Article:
Baker et al v. Arkansas Blue Cross and Blue Shield et al

Filing 107

ORDER by Judge Saundra Brown Armstrong, DENYING 95 Motion for Temporary Restraining Order and Order to Show Cause re Preliminary Injunction (lrc, COURT STAFF) (Filed on 3/19/2009) Modified on 3/20/2009 (jlm, COURT STAFF).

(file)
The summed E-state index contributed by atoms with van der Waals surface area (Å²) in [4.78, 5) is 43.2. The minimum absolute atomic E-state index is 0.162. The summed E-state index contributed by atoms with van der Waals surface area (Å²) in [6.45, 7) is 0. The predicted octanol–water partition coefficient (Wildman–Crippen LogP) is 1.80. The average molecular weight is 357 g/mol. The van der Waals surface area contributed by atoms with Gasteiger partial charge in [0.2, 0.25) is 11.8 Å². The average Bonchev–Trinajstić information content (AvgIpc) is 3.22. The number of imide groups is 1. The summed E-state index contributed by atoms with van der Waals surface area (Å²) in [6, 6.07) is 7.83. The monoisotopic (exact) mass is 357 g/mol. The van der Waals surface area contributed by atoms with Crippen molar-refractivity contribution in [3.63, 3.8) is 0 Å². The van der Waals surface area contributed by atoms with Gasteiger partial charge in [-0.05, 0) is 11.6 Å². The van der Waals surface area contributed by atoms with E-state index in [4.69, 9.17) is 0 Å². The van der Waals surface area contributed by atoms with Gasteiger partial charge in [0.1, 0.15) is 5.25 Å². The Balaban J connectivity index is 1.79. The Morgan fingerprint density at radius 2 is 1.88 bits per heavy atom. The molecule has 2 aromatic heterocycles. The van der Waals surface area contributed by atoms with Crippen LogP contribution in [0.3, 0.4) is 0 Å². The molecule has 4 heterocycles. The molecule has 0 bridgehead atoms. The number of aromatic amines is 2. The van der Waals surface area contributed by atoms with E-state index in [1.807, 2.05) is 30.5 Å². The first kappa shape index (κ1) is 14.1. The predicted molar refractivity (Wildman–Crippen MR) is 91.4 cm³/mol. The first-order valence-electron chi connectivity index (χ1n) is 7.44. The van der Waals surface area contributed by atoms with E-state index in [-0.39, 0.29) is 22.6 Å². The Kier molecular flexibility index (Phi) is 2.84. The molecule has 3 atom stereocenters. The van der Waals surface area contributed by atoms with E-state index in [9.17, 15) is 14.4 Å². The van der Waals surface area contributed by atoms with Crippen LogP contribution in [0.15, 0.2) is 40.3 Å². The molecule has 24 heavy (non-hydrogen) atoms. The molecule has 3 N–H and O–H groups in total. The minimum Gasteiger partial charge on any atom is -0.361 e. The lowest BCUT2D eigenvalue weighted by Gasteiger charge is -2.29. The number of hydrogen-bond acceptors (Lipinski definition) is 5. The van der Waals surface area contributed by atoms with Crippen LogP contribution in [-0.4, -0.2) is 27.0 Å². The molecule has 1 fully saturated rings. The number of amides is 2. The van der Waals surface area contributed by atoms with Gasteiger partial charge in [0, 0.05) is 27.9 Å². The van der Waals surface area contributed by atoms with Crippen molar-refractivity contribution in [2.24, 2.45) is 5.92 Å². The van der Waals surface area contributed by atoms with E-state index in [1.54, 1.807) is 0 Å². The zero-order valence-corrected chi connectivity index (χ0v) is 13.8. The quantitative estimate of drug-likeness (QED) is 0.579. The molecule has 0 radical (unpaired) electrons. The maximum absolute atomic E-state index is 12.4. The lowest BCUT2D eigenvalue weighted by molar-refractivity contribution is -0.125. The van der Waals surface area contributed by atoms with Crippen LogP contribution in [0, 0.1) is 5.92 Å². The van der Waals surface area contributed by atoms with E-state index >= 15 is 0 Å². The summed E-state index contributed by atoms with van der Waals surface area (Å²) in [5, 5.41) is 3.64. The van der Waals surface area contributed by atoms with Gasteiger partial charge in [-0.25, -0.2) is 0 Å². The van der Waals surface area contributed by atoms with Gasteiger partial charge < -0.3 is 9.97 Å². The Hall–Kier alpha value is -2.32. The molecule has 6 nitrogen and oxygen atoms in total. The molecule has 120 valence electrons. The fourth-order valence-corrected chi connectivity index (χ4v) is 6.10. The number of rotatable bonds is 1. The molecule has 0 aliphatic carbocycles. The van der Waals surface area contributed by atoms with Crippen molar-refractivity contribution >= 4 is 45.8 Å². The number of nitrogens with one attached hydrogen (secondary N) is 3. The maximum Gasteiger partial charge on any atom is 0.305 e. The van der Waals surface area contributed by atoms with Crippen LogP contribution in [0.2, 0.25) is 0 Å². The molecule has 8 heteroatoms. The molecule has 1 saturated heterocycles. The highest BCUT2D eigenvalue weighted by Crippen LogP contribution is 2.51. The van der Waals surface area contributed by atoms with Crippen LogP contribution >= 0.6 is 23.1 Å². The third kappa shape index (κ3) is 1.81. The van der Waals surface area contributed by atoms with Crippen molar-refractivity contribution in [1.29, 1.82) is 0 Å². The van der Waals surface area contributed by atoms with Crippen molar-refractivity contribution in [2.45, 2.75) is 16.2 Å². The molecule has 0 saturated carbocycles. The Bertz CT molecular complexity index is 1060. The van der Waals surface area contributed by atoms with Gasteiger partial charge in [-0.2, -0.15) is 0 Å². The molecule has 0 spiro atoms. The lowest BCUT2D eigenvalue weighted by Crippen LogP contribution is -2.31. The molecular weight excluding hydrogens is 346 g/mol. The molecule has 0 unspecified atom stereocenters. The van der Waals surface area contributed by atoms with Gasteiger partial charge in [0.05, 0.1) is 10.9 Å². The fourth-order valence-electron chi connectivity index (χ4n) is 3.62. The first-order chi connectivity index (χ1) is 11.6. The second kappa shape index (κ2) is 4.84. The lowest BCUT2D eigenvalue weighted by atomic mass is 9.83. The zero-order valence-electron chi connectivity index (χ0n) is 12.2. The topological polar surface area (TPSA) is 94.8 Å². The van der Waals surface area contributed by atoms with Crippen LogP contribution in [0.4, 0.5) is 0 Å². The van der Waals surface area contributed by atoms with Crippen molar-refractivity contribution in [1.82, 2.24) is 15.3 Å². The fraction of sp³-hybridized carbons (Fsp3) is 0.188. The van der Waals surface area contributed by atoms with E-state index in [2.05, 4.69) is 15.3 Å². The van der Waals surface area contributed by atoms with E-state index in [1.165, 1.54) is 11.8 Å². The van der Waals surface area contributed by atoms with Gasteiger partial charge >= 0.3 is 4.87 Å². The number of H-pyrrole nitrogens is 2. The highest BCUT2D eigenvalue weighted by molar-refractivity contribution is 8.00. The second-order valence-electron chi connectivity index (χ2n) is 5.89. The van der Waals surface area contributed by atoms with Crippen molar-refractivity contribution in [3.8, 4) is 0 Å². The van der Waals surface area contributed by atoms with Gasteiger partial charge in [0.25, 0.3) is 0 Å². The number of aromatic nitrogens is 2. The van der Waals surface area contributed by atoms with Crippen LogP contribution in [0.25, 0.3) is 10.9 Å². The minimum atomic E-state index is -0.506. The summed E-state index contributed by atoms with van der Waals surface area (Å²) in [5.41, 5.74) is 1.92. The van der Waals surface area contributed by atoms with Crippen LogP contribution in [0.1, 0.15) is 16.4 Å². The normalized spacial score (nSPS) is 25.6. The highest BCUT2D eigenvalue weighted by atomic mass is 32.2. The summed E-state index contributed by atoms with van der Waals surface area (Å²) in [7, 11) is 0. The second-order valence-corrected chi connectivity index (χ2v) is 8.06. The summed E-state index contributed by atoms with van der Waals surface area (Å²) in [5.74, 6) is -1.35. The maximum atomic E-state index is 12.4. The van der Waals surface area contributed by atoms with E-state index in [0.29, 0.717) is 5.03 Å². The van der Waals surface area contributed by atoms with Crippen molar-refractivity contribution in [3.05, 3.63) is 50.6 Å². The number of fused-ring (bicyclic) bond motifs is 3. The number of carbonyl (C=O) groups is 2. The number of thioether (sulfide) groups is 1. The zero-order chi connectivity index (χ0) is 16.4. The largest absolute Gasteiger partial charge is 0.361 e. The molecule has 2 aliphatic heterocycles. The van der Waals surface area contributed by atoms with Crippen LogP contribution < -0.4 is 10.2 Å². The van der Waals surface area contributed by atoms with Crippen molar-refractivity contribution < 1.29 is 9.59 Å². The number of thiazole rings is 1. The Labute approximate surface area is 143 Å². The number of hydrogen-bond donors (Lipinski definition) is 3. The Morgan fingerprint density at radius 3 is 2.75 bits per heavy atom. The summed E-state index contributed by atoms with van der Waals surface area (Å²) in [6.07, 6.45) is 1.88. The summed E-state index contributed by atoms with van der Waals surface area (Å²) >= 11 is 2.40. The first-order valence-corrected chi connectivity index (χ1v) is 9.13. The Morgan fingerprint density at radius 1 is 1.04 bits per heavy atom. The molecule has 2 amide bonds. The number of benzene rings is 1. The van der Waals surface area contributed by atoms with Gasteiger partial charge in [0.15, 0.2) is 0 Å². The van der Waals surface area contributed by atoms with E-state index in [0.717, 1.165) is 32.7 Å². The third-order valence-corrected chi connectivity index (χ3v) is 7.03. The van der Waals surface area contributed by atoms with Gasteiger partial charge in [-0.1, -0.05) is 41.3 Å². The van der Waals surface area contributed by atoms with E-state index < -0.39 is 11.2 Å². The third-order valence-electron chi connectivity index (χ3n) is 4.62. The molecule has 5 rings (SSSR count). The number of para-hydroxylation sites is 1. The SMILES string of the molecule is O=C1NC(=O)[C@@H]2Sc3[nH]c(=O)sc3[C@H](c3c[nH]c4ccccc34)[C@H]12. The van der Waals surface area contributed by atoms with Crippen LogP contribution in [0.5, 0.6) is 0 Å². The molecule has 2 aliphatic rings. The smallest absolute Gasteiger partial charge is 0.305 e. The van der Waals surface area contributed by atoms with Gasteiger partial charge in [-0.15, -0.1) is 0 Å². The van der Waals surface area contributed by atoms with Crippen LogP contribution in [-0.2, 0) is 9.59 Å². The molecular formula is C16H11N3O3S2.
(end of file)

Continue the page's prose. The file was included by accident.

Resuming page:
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1 2 3 4 5 6 GEOFFREY BAKER, et al., 7 8 vs. Plaintiffs, Case No: CV 08-3974 SBA ORDER DENYING PLAINTIFF'S APPLICATION FOR TEMPORARY RESTRAINING ORDER AND ORDER TO SHOW CAUSE RE PRELIMINARY INJUNCTION [Docket 95] UNITED STATES DISTRICT COURT FOR THE NORTHERN DISTRICT OF CALIFORNIA OAKLAND DIVISION 9 ARKANSAS BLUE CROSS, et al., 10 11 12 13 14 15 16 17 18 19 20 21 22 23 24 25 26 27 28 Defendants. The parties presently are before the Court on Plaintiff's Application for a Temporary Restraining Order and Order to Show Cause re Preliminary Injunction. Having received, read and considered the papers filed in connection with the application, and being fully informed, the Court DENIES the application. I. BACKGROUND Plaintiff Geoff Baker ("Plaintiff" or "Baker") is the founder of a software company called Med-Vantage, Inc. ("Med-Vantage"), which is not a party to this action. Med-Vantage sells data analysis software for use by health plans. In August 2007, B.P Informatics LLC ("BPI") gained control of Med-Advantage by purchasing a 52% interest in the company, leaving Baker with only a 31% equity interest. According to Plaintiff, BPI has since operated the company for its own self interest, at the expense of the minority shareholders. Among other things, Plaintiff complains that BPI installed its own board members and failed to vote for his board nominee, which he claims is in violation of the stockholders' agreement. The board election took place in December 2008, at which time BPI voted for its six nominees. On March 17, 2009, Plaintiffs filed a First Amended Complaint ("FAC") against BPI and various other entities and individuals. The FAC alleges four state law causes of action for (1) Breach of Fiduciary Duty and (2) Minority Shareholder Oppression; (3) Violation of Unfair 1 2 3 4 5 6 7 8 9 10 11 12 13 14 15 16 17 18 19 20 21 22 23 24 25 26 27 28 Competition Law; and (4) Breach of Contract (solely against BPI). The FAC alleges, inter alia, that Defendants acted in a self-interested manner, thereby causing the company to lose value. The breach of contract claim is based on BPI's alleged failure to cast its votes for the board nominee proposed by Baker. Along with the FAC, Baker filed the instant application for a TRO. Specifically, Plaintiff seeks to enjoin Med-Advantage from entering into an agreement with BPI to provide MedAdvantage with a $3 million line of credit. The line of credit provides that if Med-Advantage defaults on its payments, BPI has the option of converting the debt to equity shares in the company. Baker contends that this "in effect will allow BPI to extract all of the remaining value of MedVantage for the benefit of BPI and its owners." (Pl.'s App. at 2.) BPI filed its opposition and supporting papers on March 18, 2009. The board is scheduled to vote on the proposed transaction on Thursday, March 19, 2009. II. LEGAL STANDARD The standard for a TRO is the same as for a preliminary injunction. See Lockheed Missle & Space Co. v. Hughes Aircraft, 887 F. Supp. 1320, 1323 (N.D. Cal. 1995); c.f., Motor Vehicle Board of Cal. v. Orrin W. Fox, 434 U.S. 1345, 1347 n.2 (1977). There are two tests applicable to a preliminary injunction. Under the traditional formulation, the plaintiff must show (1) a strong likelihood of success on the merits, (2) the possibility of irreparable injury to plaintiff if preliminary relief is not granted, (3) a balance of hardships favoring the plaintiff, and (4) advancement of the public interest (if applicable). See Natural Res. Def. Council, Inc. v. Winter, 518 F.3d 658, 677 (9th Cir. 2008). Under the alternative formulation, "a court may grant the injunction if the plaintiff demonstrates either a combination of probable success on the merits and the possibility of irreparable injury or that serious questions are raised and the balance of hardships tips sharply in his favor." Id. (citation omitted). The two formulations represent two points on a sliding scale with the focal point being the degree of irreparable injury shown. Oakland Tribune, Inc. v. Chronicle Publ'g Co., 762 F.2d 1374, 1376 (9th Cir. 1985). Preliminary injunctive relief is "an extraordinary and drastic remedy, one that should not be granted unless the movant, by -2- 1 2 3 4 5 6 7 8 9 10 11 12 13 14 15 16 17 18 19 20 21 22 23 24 25 26 27 28 a clear showing, carries the burden of persuasion." Mazurek v. Armstrong, 520 U.S. 968, 972 (1997) (citation and internal quotations omitted). II. DISCUSSION It is axiomatic that a request for injunctive relief must be predicated on a claim alleged in the complaint. Here, Plaintiff seeks to assert rights based on alleged harm which might be suffered by Med-Advantage which, in turn, might impair his financial interest in the company. It is questionable whether Plaintiff has standing to assert such injury. See Tooley v. Donaldson, Lufkin & Jenrette, Inc., 845 A.2d 1031, 1033, 1039 (Del. 2004); see also Smith v. Waste Management, Inc., 407 F.3d 381, 384-85 (5th Cir. 2005) (following Tooley).1 Moreover, the Court has serious concerns regarding the propriety of enjoining a transaction where one of the principals to the agreement is not a party to the action, and neither principal requests such relief. See Krichbaum v. U.S. Forest Service, 991 F. Supp. 501, 507 (W.D. Va. 1998) (denying TRO to enjoin sale of timber where "the third party logging contractor and his employees would be financially harmed."). Perhaps more fundamentally, Plaintiff has failed to demonstrate "that there exists a significant threat of irreparable injury" sufficient to justify the requested TRO. See Oakland Tribune, 762 F.2d at 1376. Plaintiff contends that "[i]f the TRO is not granted, BPI will push before the improperly constituted Med-Vantage board a transaction that would forever change the path of the company Baker founded and in which he owns a significant economic interest." (Pl.'s App. at 13.) To the extent that Plaintiff's request is premised on the alleged failure of BPI to vote for his board nominee, the Court finds that the TRO request is untimely, since Baker has known about the board's composition since December 2008. Id. at 1377 (delay undermines showing of lack of urgency and irreparable harm). In addition, even if Plaintiff's nominee were elected, BP still would control the majority of the board. (Pl.'s App. at 14.) With regard to the possibility that the BPI line of credit agreement will dilute his stake in the company, Plaintiff makes no showing why such harm cannot be recompensed by monetary The Court need not ultimately determine Plaintiff's likelihood of success on the merits where, as here, the movant has not made a "minimal showing" of a significant threat of irreparable injury. See Oakland Tribune, 762 F.2d at 1377. 1 -3- 1 2 3 4 5 6 7 8 9 10 11 12 13 14 15 16 17 18 19 20 21 22 23 24 25 26 27 28 damages. See Dotster, Inc. v. Internet Corp. For Assigned Names and Numbers, 296 F. Supp.2d 1159, 1162 (C.D. Cal.2003) ("Irreparable injury is an injury that is not remote or speculative, but actual and imminent and for which monetary damages cannot adequately compensate."). Moreover, the harm posited by Baker is entirely speculative. Plaintiff's dilution allegedly would occur if the idea is presented to the board, if the board accepts, if Med-Advantage defaults under the terms of the credit agreement and then only if BPI elects to convert the debt to equity. "Speculative injury does not constitute irreparable injury sufficient to warrant granting a [TRO]." Caribbean Marine Serv. Co., Inc. v. Baldrige, 844 F.2d 668, 674 (9th Cir. 1988). Finally, even if Plaintiff had met his burden of demonstrating irreparable harm, the Court finds that the balance of hardships tips in favor of Defendant BPI. According to Michael Bodenstab, Med-Vantage's Vice-President of Finance, the company will exhaust its operating cash by the end of April 2009. (Bodenstab Decl. 1-4.) Absent the proposed line of credit, MedVantage is at risk of having to lay off employees, cancel ongoing initiatives and/or cease operations. (Id.; Goldbach Decl. 12.) The burden of these hardships obviously would be suffered by the company, which is not a party to this action. See Reid L. v. Illinois State Bd. of Educ., 289 F.3d 1009, 1021 (7th Cir. 2002) (court must consider harm to third party in granting or denying injunction). While Plaintiff questions whether Med-Vantage is in fact in financial straits, he fails to proffer any concrete evidence to support his speculation. II. CONCLUSION Plaintiff has failed to make a clear showing that immediate injunctive relief is either necessary or appropriate under the circumstances presented. Accordingly, IT IS HERE BY ORDERED THAT Plaintiffs' Application for a Temporary Restraining Order and Order to Show Cause re Preliminary Injunction (Docket 95) is DENIED. Dated: March 18, 2009 ____________________________ Hon. Saundra Brown Armstrong United States District Judge -4-